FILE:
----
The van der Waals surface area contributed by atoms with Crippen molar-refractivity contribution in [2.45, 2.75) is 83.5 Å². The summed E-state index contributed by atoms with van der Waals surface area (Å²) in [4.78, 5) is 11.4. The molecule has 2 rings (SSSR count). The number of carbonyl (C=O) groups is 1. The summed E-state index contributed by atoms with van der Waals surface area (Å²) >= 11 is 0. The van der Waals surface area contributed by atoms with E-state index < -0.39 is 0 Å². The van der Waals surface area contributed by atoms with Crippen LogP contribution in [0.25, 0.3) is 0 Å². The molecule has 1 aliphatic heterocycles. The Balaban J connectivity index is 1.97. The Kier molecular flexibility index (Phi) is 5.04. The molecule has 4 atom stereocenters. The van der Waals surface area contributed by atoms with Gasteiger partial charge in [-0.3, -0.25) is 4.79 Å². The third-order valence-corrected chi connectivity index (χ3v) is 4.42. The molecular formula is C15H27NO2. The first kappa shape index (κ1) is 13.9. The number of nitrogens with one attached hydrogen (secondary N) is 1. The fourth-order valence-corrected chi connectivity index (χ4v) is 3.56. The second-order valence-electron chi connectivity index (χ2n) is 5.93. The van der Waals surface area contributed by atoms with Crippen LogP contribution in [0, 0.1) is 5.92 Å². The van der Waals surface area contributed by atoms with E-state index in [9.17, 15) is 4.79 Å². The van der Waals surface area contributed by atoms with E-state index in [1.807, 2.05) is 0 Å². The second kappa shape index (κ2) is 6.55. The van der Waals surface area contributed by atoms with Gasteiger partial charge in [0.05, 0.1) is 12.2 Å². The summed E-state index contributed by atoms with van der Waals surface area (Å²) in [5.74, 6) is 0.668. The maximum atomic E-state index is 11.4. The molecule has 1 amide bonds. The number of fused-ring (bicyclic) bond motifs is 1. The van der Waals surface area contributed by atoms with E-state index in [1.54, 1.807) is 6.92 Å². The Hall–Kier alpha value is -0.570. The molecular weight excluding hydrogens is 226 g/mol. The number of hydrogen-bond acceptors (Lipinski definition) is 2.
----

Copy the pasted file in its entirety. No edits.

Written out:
The van der Waals surface area contributed by atoms with Crippen molar-refractivity contribution in [2.45, 2.75) is 83.5 Å². The summed E-state index contributed by atoms with van der Waals surface area (Å²) in [4.78, 5) is 11.4. The molecule has 2 rings (SSSR count). The number of carbonyl (C=O) groups is 1. The summed E-state index contributed by atoms with van der Waals surface area (Å²) >= 11 is 0. The van der Waals surface area contributed by atoms with E-state index < -0.39 is 0 Å². The van der Waals surface area contributed by atoms with Crippen LogP contribution in [0.25, 0.3) is 0 Å². The molecule has 1 aliphatic heterocycles. The Balaban J connectivity index is 1.97. The Kier molecular flexibility index (Phi) is 5.04. The molecule has 4 atom stereocenters. The van der Waals surface area contributed by atoms with Gasteiger partial charge in [-0.3, -0.25) is 4.79 Å². The third-order valence-corrected chi connectivity index (χ3v) is 4.42. The molecular formula is C15H27NO2. The first kappa shape index (κ1) is 13.9. The number of nitrogens with one attached hydrogen (secondary N) is 1. The fourth-order valence-corrected chi connectivity index (χ4v) is 3.56. The second-order valence-electron chi connectivity index (χ2n) is 5.93. The van der Waals surface area contributed by atoms with Crippen LogP contribution in [0, 0.1) is 5.92 Å². The van der Waals surface area contributed by atoms with E-state index in [9.17, 15) is 4.79 Å². The van der Waals surface area contributed by atoms with E-state index in [1.807, 2.05) is 0 Å². The second kappa shape index (κ2) is 6.55. The van der Waals surface area contributed by atoms with Gasteiger partial charge in [0.05, 0.1) is 12.2 Å². The summed E-state index contributed by atoms with van der Waals surface area (Å²) in [5.74, 6) is 0.668. The maximum atomic E-state index is 11.4. The molecule has 1 amide bonds. The number of fused-ring (bicyclic) bond motifs is 1. The van der Waals surface area contributed by atoms with E-state index in [1.54, 1.807) is 6.92 Å². The Hall–Kier alpha value is -0.570. The molecular weight excluding hydrogens is 226 g/mol. The number of hydrogen-bond acceptors (Lipinski definition) is 2.